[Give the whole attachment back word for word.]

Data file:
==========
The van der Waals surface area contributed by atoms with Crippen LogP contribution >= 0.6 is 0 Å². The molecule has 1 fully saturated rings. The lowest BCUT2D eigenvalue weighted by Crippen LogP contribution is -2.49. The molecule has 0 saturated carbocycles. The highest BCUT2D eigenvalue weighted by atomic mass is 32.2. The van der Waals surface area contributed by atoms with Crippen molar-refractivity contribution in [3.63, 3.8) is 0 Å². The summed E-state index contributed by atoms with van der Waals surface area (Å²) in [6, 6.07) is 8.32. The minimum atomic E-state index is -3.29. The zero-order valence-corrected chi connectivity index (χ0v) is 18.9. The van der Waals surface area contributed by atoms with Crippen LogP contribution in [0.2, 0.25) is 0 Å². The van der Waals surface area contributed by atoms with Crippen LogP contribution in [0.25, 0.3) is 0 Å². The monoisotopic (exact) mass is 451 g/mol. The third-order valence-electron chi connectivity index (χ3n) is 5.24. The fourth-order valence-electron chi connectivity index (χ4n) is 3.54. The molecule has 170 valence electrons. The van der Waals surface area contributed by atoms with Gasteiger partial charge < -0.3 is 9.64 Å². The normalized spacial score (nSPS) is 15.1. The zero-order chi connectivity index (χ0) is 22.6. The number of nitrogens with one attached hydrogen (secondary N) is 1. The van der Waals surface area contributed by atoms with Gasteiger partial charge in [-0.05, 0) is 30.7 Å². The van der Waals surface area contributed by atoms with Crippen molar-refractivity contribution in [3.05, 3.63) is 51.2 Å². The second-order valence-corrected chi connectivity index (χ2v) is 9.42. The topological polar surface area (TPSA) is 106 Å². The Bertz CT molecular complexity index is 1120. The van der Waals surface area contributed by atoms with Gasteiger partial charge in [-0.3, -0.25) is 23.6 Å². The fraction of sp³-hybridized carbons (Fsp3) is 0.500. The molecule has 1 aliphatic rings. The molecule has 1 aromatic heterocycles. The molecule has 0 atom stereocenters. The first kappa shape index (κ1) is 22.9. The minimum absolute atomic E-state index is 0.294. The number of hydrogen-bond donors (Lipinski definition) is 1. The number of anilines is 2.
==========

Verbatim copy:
The van der Waals surface area contributed by atoms with Crippen LogP contribution >= 0.6 is 0 Å². The molecule has 1 fully saturated rings. The lowest BCUT2D eigenvalue weighted by Crippen LogP contribution is -2.49. The molecule has 0 saturated carbocycles. The highest BCUT2D eigenvalue weighted by atomic mass is 32.2. The van der Waals surface area contributed by atoms with Crippen molar-refractivity contribution in [3.63, 3.8) is 0 Å². The summed E-state index contributed by atoms with van der Waals surface area (Å²) in [6, 6.07) is 8.32. The minimum atomic E-state index is -3.29. The zero-order valence-corrected chi connectivity index (χ0v) is 18.9. The van der Waals surface area contributed by atoms with Crippen LogP contribution in [0.2, 0.25) is 0 Å². The van der Waals surface area contributed by atoms with Crippen LogP contribution in [0.25, 0.3) is 0 Å². The monoisotopic (exact) mass is 451 g/mol. The third-order valence-electron chi connectivity index (χ3n) is 5.24. The fourth-order valence-electron chi connectivity index (χ4n) is 3.54. The molecule has 170 valence electrons. The van der Waals surface area contributed by atoms with Gasteiger partial charge < -0.3 is 9.64 Å². The normalized spacial score (nSPS) is 15.1. The zero-order chi connectivity index (χ0) is 22.6. The number of nitrogens with one attached hydrogen (secondary N) is 1. The van der Waals surface area contributed by atoms with Gasteiger partial charge in [-0.05, 0) is 30.7 Å². The van der Waals surface area contributed by atoms with Crippen molar-refractivity contribution in [3.05, 3.63) is 51.2 Å². The second-order valence-corrected chi connectivity index (χ2v) is 9.42. The topological polar surface area (TPSA) is 106 Å². The Bertz CT molecular complexity index is 1120. The van der Waals surface area contributed by atoms with Gasteiger partial charge in [-0.3, -0.25) is 23.6 Å². The fraction of sp³-hybridized carbons (Fsp3) is 0.500. The molecule has 1 aliphatic rings. The molecule has 1 aromatic heterocycles. The molecule has 0 atom stereocenters. The first kappa shape index (κ1) is 22.9. The minimum absolute atomic E-state index is 0.294. The number of hydrogen-bond donors (Lipinski definition) is 1. The number of anilines is 2.